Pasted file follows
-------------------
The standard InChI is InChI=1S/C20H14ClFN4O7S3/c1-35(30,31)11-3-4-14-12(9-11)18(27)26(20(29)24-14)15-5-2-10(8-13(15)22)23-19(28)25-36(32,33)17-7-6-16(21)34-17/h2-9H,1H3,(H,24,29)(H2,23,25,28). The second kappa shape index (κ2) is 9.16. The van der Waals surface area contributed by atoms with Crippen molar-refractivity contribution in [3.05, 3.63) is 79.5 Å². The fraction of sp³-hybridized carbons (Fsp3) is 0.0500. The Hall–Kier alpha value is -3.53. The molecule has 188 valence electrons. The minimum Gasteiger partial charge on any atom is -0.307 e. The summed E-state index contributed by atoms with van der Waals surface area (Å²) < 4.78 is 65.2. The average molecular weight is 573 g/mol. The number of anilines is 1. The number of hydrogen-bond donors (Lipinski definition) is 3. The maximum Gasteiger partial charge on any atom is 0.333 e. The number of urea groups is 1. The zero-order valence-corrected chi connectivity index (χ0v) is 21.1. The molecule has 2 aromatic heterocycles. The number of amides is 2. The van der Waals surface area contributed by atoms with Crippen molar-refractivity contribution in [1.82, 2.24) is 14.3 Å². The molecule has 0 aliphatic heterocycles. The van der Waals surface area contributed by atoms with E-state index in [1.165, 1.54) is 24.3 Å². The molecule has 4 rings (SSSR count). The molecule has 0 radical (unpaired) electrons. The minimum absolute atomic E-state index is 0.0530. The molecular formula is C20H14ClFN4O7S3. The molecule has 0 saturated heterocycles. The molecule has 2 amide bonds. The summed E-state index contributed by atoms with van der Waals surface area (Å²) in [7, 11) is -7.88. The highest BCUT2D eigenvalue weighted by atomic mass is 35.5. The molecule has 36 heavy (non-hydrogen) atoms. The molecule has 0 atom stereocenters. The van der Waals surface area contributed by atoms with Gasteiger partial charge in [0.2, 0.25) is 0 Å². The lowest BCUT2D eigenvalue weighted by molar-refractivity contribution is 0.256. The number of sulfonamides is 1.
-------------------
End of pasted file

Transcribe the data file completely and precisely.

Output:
The standard InChI is InChI=1S/C20H14ClFN4O7S3/c1-35(30,31)11-3-4-14-12(9-11)18(27)26(20(29)24-14)15-5-2-10(8-13(15)22)23-19(28)25-36(32,33)17-7-6-16(21)34-17/h2-9H,1H3,(H,24,29)(H2,23,25,28). The second kappa shape index (κ2) is 9.16. The van der Waals surface area contributed by atoms with Crippen molar-refractivity contribution in [3.05, 3.63) is 79.5 Å². The fraction of sp³-hybridized carbons (Fsp3) is 0.0500. The Hall–Kier alpha value is -3.53. The molecule has 188 valence electrons. The minimum Gasteiger partial charge on any atom is -0.307 e. The summed E-state index contributed by atoms with van der Waals surface area (Å²) < 4.78 is 65.2. The average molecular weight is 573 g/mol. The number of anilines is 1. The number of hydrogen-bond donors (Lipinski definition) is 3. The maximum Gasteiger partial charge on any atom is 0.333 e. The number of urea groups is 1. The zero-order valence-corrected chi connectivity index (χ0v) is 21.1. The molecule has 2 aromatic heterocycles. The number of amides is 2. The van der Waals surface area contributed by atoms with Crippen molar-refractivity contribution in [1.82, 2.24) is 14.3 Å². The molecule has 0 aliphatic heterocycles. The van der Waals surface area contributed by atoms with E-state index in [1.165, 1.54) is 24.3 Å². The molecule has 4 rings (SSSR count). The molecule has 0 radical (unpaired) electrons. The minimum absolute atomic E-state index is 0.0530. The molecular formula is C20H14ClFN4O7S3. The molecule has 0 saturated heterocycles. The molecule has 2 amide bonds. The summed E-state index contributed by atoms with van der Waals surface area (Å²) in [7, 11) is -7.88. The highest BCUT2D eigenvalue weighted by atomic mass is 35.5. The molecule has 36 heavy (non-hydrogen) atoms. The molecule has 0 atom stereocenters. The van der Waals surface area contributed by atoms with Gasteiger partial charge in [0.2, 0.25) is 0 Å². The lowest BCUT2D eigenvalue weighted by molar-refractivity contribution is 0.256. The number of sulfonamides is 1.